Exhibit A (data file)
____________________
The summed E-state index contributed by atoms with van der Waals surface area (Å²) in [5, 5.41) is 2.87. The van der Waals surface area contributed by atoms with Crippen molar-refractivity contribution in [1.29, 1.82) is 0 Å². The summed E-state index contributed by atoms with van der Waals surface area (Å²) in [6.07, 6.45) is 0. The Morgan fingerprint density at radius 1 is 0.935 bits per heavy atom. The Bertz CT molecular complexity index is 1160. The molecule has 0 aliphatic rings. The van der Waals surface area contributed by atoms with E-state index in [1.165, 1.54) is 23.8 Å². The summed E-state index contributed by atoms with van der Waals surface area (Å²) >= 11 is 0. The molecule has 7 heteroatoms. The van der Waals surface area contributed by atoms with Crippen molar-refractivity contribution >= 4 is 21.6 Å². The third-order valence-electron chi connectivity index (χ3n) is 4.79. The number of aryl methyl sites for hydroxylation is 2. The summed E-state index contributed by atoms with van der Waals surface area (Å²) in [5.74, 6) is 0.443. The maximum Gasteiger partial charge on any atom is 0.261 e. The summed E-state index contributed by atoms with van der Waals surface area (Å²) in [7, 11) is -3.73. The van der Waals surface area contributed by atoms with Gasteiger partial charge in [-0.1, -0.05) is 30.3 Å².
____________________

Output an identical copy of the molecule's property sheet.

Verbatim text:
The summed E-state index contributed by atoms with van der Waals surface area (Å²) in [5, 5.41) is 2.87. The van der Waals surface area contributed by atoms with Crippen molar-refractivity contribution in [1.29, 1.82) is 0 Å². The summed E-state index contributed by atoms with van der Waals surface area (Å²) in [6.07, 6.45) is 0. The Morgan fingerprint density at radius 1 is 0.935 bits per heavy atom. The Bertz CT molecular complexity index is 1160. The molecule has 0 aliphatic rings. The van der Waals surface area contributed by atoms with E-state index in [1.165, 1.54) is 23.8 Å². The summed E-state index contributed by atoms with van der Waals surface area (Å²) >= 11 is 0. The molecule has 7 heteroatoms. The van der Waals surface area contributed by atoms with Crippen molar-refractivity contribution >= 4 is 21.6 Å². The third-order valence-electron chi connectivity index (χ3n) is 4.79. The number of aryl methyl sites for hydroxylation is 2. The summed E-state index contributed by atoms with van der Waals surface area (Å²) in [5.74, 6) is 0.443. The maximum Gasteiger partial charge on any atom is 0.261 e. The summed E-state index contributed by atoms with van der Waals surface area (Å²) in [7, 11) is -3.73. The van der Waals surface area contributed by atoms with Gasteiger partial charge in [-0.1, -0.05) is 30.3 Å².